$2,111 is better than $1,999 (+ Pricing Playbook 📘)
For prices with 4 figures or more, in any currency, repeat the last 3 digits and use a low number (e.g. $4,111, not $3,888). The price will feel more discounted.
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P.S.: Here are two key insights I just used above (which will of course be among those covered in the playbook):
When surveyed, 78.4% of managers thought it would be better to use a price of 1,999 Turkish Lira rather than 2,111 TL.
Their reasoning was that 999 makes the product seem more discounted and affordable.
They were wrong.
In 4 or more figure prices, use 3 repeated low digits as the final numbers to make them seem cheaper
Impacted metrics: Customer acquisition
Channels: Pricing | Promotions
For: B2C. Can be tested for B2B
Research date: January 2022
To make prices or discounts of 4 or more figure products seem cheaper (in any currency, $4,000, ¥2,000, ₹8,000), use 3 repeating digits as the final numbers.
Choose repeating digits that are as low as possible. Preferably 1 (e.g. $3,111), but other digits below 5 will also work (e.g. ₹8,222).
People process prices with 3 repeated final digits (e.g. $1,999, $2111, $25,222) in “chunks'' of the repeated digits (e.g. 9s, 1s, 2s).
The lower the value of the repeated digits (e.g. 1 vs 9), the more people perceive the price to be discounted. That means that $2,111 or $3,222 appear more discounted than $1,999 or $3,888.
The effect only applies to
Prices of at least 4 figures (in any currency) with the last 3 final digits repeated
Non-decimal prices. For decimal prices (e.g. $19.99 vs $21.11), the left-digit bias effect overrides this effect ($19.99 is perceived as more discounted)
For example, in one of a series of 5 lab and field experiments:
A Google Ad for a Philips Vacuum Cleaner received an 18.9% higher CTR (clickthrough rate) when its price was 2,111 TL (Turkish Lira) vs 1,999 TL
🧠 Why it works
When prices have 4 or more digits, we pay less attention to the first digit, which eliminates the left-digit bias of just-below pricing (e.g. using $19.99 instead of $20).
We also pay more attention to repeated digits compared to random numbers, because we find these repetitions unlikely.
So when our attention is on the 3 repeated final digits, a lower repeated digit makes us feel that the price is lower.
The study did not test repeated 0 digits in prices (e.g. $2,000). This round figure is likely to have important implications that go beyond looking cheaper. It may for example signal stability and completeness, or could work better for hedonic products (e.g. fashion).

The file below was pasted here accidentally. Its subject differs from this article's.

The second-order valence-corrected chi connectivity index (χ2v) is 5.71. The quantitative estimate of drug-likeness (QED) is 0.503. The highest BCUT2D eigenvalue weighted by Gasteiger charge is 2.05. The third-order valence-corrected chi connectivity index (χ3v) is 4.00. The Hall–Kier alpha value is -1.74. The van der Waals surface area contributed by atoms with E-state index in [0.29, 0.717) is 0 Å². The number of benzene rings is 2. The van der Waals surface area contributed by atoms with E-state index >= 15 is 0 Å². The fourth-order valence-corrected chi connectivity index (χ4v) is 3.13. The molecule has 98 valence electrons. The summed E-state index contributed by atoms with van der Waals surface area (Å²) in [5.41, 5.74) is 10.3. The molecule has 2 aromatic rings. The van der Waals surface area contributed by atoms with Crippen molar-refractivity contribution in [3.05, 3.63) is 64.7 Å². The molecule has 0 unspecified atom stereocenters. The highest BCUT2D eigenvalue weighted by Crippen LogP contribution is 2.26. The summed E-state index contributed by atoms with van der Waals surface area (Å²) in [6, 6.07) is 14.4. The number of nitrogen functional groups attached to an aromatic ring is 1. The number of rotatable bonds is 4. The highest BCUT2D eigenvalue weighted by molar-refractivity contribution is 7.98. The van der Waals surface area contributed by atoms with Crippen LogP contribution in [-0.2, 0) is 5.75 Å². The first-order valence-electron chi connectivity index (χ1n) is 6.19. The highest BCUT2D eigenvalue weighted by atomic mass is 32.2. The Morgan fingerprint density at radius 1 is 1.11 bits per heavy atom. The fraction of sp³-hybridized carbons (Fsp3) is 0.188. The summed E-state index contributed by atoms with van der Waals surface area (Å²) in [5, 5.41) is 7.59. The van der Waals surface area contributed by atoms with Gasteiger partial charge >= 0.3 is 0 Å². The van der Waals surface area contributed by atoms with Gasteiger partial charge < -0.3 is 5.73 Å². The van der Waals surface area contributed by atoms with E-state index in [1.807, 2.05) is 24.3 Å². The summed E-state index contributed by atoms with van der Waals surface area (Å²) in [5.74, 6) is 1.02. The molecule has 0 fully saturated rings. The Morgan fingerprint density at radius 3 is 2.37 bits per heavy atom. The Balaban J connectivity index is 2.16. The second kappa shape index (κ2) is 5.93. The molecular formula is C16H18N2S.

If repeating digits attracts more attention, it might be beneficial to use repeated 3 digit chunks at the start of the price (e.g. $1,115 or $2,229). We don’t know if this is the case.
Chunks of more than 3 repeating digits (e.g. $21,111) do not show this effect. It’s unclear why.
🏢 Companies using this
This technique does not seem to be used in practice.
Nikon and Canon often list their top-of-the-line professional cameras for $5,999. Panasonic lists one of their mirrorless cameras at $1999.
Out of 200 random cars and motorcycles on eBay, about 20% of prices with 4 figures ended with repeating 9s. Media Markt, the electronics retailer, has a similar ratio for TV prices.
⚡ Steps to implement
When promoting a 4 or more figure product, use low (preferably 1) repeating 3 digits as the last digits.
Given that this technique increases perceptions of discounts, use it in line with your brand. If your brand is premium and does not offer discounts or only does so rarely, limit or avoid its use.
🔍 Study type
Lab and online experiments, and a field experiment (A/B test of a Google Ad from May 2020 to May 2021).
Are 1-endings the new 9-endings? An alternative for generating price discount perceptions (January 2022). Journal of Retailing and Consumer Services.
Kivilcim Dogerlioglu-Demir, Sabanci University
Ezgi Akpinar, Sabanci University
Zeynep Gurhan Canli, Koç University
Cenk Koçaş, Sabanci University
Remember: This is a new scientific discovery. In the future it will probably be better understood and could even be proven wrong (that’s how science works). It may also not be generalizable to your situation. If it’s a risky change, always test it on a small scale before rolling it out widely.
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